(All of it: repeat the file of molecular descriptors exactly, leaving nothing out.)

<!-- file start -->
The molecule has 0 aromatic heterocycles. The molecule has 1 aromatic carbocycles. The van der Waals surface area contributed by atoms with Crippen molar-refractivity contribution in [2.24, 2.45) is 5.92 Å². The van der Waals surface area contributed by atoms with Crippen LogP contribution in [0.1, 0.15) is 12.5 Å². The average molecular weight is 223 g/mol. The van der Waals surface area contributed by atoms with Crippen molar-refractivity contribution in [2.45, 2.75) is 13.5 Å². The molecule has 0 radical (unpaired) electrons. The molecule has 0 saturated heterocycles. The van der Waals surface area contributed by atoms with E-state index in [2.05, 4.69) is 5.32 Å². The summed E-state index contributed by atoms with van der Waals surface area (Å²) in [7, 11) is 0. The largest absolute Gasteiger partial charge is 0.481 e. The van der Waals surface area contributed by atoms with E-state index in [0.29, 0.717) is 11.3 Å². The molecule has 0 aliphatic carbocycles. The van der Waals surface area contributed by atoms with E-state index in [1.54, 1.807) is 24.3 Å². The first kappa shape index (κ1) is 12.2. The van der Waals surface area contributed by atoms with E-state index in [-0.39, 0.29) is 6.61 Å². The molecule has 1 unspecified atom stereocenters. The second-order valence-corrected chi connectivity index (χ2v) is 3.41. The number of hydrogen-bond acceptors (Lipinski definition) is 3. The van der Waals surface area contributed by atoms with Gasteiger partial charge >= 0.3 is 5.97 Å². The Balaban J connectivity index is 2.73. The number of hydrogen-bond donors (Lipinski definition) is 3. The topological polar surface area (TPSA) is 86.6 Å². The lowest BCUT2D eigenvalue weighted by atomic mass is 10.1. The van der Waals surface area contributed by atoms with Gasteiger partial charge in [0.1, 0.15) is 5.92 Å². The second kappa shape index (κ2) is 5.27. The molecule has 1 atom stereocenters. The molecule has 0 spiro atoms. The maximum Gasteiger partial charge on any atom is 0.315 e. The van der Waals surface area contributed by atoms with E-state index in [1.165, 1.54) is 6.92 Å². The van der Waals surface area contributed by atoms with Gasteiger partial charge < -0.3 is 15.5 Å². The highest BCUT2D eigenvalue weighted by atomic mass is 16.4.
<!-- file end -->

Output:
The molecule has 0 aromatic heterocycles. The molecule has 1 aromatic carbocycles. The van der Waals surface area contributed by atoms with Crippen molar-refractivity contribution in [2.24, 2.45) is 5.92 Å². The van der Waals surface area contributed by atoms with Crippen LogP contribution in [0.1, 0.15) is 12.5 Å². The average molecular weight is 223 g/mol. The van der Waals surface area contributed by atoms with Crippen molar-refractivity contribution in [2.45, 2.75) is 13.5 Å². The molecule has 0 radical (unpaired) electrons. The molecule has 0 saturated heterocycles. The van der Waals surface area contributed by atoms with E-state index in [2.05, 4.69) is 5.32 Å². The summed E-state index contributed by atoms with van der Waals surface area (Å²) in [7, 11) is 0. The largest absolute Gasteiger partial charge is 0.481 e. The van der Waals surface area contributed by atoms with E-state index in [0.29, 0.717) is 11.3 Å². The molecule has 0 aliphatic carbocycles. The van der Waals surface area contributed by atoms with E-state index in [1.54, 1.807) is 24.3 Å². The first kappa shape index (κ1) is 12.2. The van der Waals surface area contributed by atoms with E-state index in [-0.39, 0.29) is 6.61 Å². The molecule has 1 unspecified atom stereocenters. The second-order valence-corrected chi connectivity index (χ2v) is 3.41. The number of hydrogen-bond acceptors (Lipinski definition) is 3. The van der Waals surface area contributed by atoms with Gasteiger partial charge >= 0.3 is 5.97 Å². The Balaban J connectivity index is 2.73. The number of hydrogen-bond donors (Lipinski definition) is 3. The topological polar surface area (TPSA) is 86.6 Å². The lowest BCUT2D eigenvalue weighted by atomic mass is 10.1. The van der Waals surface area contributed by atoms with Gasteiger partial charge in [0.1, 0.15) is 5.92 Å². The second kappa shape index (κ2) is 5.27. The molecule has 1 atom stereocenters. The molecule has 0 spiro atoms. The maximum Gasteiger partial charge on any atom is 0.315 e. The van der Waals surface area contributed by atoms with E-state index in [1.165, 1.54) is 6.92 Å². The van der Waals surface area contributed by atoms with Gasteiger partial charge < -0.3 is 15.5 Å². The highest BCUT2D eigenvalue weighted by atomic mass is 16.4.